Justin Dunn did not have as smooth a return to the spotlight, as he continued to workshop the necessary repertoire to continue starting games. The Steelheads starter (despite a confusing graphic from the team) got early weak contact from Shed Long before facing J.P. Crawford, which highlighted the long-term challenge ahead of Dunn: keeping left-handed hitters in check. Last year, in Arkansas, Dunn gave up 64 hits in 57.0 innings against lefties, including seven home runs, with a 64/29 K/BB and 4.26 ERA, compared to 54 hits in 74.2 IP against righties, just six big flies, and a 94/10 K/BB with a 3.01 ERA. His enemy is his toolkit, which is a good fastball and an excellent slider, neither of which overpower or deceive opposite-handers. Thus, as Dipoto emphasized on the broadcast, improving his changeup is a must, and at least today he showed more of the distance he has to go. After working to 1-1 on Crawford, Dunn gave his change-up a couple gos.

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Faced with 2-1, he threw a slightly more competitive version of the pitch, but it failed to catch Crawford’s eye.

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In theory, Dunn has all the qualities to be a good starter. He’s well-built, smart, competitive, with low-90s velocity that he maintains, and a good strikeout pitch in his slider. It’s good seeing him attempt to address his main liability out of the gate here, but sticking with the pitch is a must, and it may not look pretty at times, if ever. What will keep Dunn competitive is what he did on 3-1, faced with a hitter’s count, throwing a good enough fastball anyways to wrestle the count back to a fair fight.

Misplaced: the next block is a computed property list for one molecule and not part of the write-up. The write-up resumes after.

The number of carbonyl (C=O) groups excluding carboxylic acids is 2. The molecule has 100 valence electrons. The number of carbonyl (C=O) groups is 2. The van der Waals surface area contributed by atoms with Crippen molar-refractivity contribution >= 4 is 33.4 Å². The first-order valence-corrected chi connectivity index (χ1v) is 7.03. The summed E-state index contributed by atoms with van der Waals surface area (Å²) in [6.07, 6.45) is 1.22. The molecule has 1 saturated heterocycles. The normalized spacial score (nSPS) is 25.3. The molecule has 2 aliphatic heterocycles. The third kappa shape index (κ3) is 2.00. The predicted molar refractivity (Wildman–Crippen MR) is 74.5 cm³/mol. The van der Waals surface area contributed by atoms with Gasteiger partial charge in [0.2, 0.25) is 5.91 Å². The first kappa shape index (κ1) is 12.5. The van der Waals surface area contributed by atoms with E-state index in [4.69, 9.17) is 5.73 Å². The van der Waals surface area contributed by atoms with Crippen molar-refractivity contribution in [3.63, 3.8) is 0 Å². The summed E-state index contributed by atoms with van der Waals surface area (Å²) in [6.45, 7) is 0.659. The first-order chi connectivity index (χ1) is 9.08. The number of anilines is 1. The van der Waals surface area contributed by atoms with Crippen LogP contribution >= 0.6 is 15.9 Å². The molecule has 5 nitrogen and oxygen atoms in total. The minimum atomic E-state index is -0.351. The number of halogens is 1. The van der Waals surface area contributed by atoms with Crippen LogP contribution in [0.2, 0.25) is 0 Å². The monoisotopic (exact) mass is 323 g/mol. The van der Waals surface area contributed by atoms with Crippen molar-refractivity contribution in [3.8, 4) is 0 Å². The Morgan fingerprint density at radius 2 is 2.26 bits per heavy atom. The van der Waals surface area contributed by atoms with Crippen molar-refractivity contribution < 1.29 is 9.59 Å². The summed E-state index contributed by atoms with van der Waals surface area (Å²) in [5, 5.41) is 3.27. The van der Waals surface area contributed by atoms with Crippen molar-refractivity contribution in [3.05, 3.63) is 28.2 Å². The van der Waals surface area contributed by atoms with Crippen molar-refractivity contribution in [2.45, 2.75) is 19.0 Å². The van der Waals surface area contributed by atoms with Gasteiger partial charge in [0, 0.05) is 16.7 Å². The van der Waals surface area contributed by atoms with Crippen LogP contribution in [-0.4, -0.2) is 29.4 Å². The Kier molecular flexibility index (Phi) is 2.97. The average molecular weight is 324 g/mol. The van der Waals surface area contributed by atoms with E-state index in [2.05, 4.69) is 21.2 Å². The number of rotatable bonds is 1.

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3-2, Crawford set off the scoring all the same, turning on an elevated heater for a solo shot. The troubles didn’t stop there, however, as the Pilots had the star of the day on their side. Kyle Lewis brought some extra boxes of Wheaties into the hotel this week, it seems, with a bit of extra pep in his step from that, as well as getting the start in center field today. Dunn fell into a 3-1 hole again, before Lewis did his ride to the ballpark dirty: